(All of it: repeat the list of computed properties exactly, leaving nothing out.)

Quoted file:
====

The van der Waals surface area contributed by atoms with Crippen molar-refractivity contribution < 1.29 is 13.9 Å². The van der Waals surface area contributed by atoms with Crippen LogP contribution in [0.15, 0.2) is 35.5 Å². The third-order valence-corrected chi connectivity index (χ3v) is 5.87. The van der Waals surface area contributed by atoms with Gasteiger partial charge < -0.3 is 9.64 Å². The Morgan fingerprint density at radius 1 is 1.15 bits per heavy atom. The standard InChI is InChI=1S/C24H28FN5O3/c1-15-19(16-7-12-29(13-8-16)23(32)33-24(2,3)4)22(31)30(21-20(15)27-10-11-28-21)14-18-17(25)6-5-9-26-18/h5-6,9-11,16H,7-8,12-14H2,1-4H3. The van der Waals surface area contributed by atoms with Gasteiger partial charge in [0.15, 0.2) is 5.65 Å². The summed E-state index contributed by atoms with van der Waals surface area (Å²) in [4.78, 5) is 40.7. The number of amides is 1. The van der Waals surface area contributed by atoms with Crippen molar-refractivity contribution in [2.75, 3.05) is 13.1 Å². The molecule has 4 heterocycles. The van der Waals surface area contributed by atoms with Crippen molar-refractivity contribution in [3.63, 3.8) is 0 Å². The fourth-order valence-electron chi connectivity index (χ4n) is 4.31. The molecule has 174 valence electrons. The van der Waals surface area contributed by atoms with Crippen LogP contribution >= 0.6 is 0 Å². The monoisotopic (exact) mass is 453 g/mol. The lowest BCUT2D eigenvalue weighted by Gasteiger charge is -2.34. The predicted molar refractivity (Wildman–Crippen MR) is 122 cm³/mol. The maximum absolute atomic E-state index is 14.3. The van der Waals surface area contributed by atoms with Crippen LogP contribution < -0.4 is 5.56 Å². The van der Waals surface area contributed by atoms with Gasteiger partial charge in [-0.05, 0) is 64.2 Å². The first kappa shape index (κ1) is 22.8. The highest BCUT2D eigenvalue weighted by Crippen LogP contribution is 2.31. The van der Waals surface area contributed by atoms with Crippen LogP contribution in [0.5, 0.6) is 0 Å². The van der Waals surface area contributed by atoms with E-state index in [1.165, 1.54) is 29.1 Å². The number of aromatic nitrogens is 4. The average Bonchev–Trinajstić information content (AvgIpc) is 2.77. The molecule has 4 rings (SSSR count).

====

The van der Waals surface area contributed by atoms with Crippen molar-refractivity contribution < 1.29 is 13.9 Å². The van der Waals surface area contributed by atoms with Crippen LogP contribution in [0.15, 0.2) is 35.5 Å². The third-order valence-corrected chi connectivity index (χ3v) is 5.87. The van der Waals surface area contributed by atoms with Gasteiger partial charge < -0.3 is 9.64 Å². The Morgan fingerprint density at radius 1 is 1.15 bits per heavy atom. The standard InChI is InChI=1S/C24H28FN5O3/c1-15-19(16-7-12-29(13-8-16)23(32)33-24(2,3)4)22(31)30(21-20(15)27-10-11-28-21)14-18-17(25)6-5-9-26-18/h5-6,9-11,16H,7-8,12-14H2,1-4H3. The van der Waals surface area contributed by atoms with Gasteiger partial charge in [0.15, 0.2) is 5.65 Å². The summed E-state index contributed by atoms with van der Waals surface area (Å²) in [4.78, 5) is 40.7. The number of amides is 1. The van der Waals surface area contributed by atoms with Crippen molar-refractivity contribution in [2.75, 3.05) is 13.1 Å². The molecule has 4 heterocycles. The van der Waals surface area contributed by atoms with Crippen molar-refractivity contribution in [3.63, 3.8) is 0 Å². The fourth-order valence-electron chi connectivity index (χ4n) is 4.31. The molecule has 174 valence electrons. The van der Waals surface area contributed by atoms with Crippen LogP contribution >= 0.6 is 0 Å². The monoisotopic (exact) mass is 453 g/mol. The lowest BCUT2D eigenvalue weighted by Gasteiger charge is -2.34. The predicted molar refractivity (Wildman–Crippen MR) is 122 cm³/mol. The maximum absolute atomic E-state index is 14.3. The van der Waals surface area contributed by atoms with Crippen LogP contribution < -0.4 is 5.56 Å². The van der Waals surface area contributed by atoms with Gasteiger partial charge in [-0.05, 0) is 64.2 Å². The first kappa shape index (κ1) is 22.8. The highest BCUT2D eigenvalue weighted by Crippen LogP contribution is 2.31. The van der Waals surface area contributed by atoms with Crippen LogP contribution in [0.5, 0.6) is 0 Å². The van der Waals surface area contributed by atoms with E-state index in [1.165, 1.54) is 29.1 Å². The number of aromatic nitrogens is 4. The average Bonchev–Trinajstić information content (AvgIpc) is 2.77. The molecule has 4 rings (SSSR count).